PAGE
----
Turkey revises up inflation estimates in economic programme

Turkey forecast higher inflation and a widening budget deficit in an update to its three-year economic programme at the weekend.

Consumer price inflation was seen at 65 percent at the end of the year, the government said in the programme for 2023-2025 published in the Official Gazette. In the central bank’s quarterly inflation report in July, year-end CPI was forecast at 60.4 percent. The government said measures such as subsidies and caps on rents had limited inflation, which extended a two-decade high to 80.2 percent in August.

Turkish President Recep Tayyip Erdoğan’s government has prioritised economic growth over the battle against inflation by implementing unorthodox policies, including coercing the central bank into cutting interest rates even when inflation was accelerating. The bank shocked investors last month by cutting interest rates to 13 percent from 14 percent.  

The government expects an increase in production and productivity to help limit inflation going forward. It said a rise in food prices, which have more than doubled on an annual basis, would be reduced to single digits within three years. Inflation was expected to slow to 24.9 percent next year and to 9.9 percent by the end of 2025, it said. The central bank’s official medium-term target for inflation is set at 5 percent.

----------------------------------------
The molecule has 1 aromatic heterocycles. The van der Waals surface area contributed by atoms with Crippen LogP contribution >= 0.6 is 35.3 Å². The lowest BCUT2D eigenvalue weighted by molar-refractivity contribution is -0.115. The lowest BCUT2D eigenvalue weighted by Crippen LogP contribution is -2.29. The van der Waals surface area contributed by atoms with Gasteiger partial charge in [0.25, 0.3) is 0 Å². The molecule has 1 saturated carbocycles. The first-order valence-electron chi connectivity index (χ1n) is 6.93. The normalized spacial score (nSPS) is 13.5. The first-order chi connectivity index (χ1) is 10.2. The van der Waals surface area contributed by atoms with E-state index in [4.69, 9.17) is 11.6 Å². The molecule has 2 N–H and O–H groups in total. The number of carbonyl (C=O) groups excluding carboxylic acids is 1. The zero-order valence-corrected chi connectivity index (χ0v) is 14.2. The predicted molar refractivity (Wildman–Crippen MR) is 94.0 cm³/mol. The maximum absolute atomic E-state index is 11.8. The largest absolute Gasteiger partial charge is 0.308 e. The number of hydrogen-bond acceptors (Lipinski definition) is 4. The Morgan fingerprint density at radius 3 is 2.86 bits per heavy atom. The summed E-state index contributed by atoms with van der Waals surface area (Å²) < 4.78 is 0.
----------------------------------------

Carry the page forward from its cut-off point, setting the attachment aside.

The budget gap was expected to grow to 461.2 billion liras, or about 3.2 percent of gross domestic product (GDP), by the end of the year and to 659.4 billion liras in 2023, the government said. This year’s deficit was forecast at 278.3 billion liras in the 2022 budget approved by parliament late last year.

Turkey expects a year-end current account deficit of $47.3 billion, equivalent to around 5.9 percent of GDP. The deficit was seen more than halving to $22 billion, or 2.9 percent of GDP, next year, it said. The forecast for 2025 was for a deficit of $10 billion.

The economy was expected to grow by 5 percent this year and in 2023, and 5.5 percent in 2024 and 2025, the government said.

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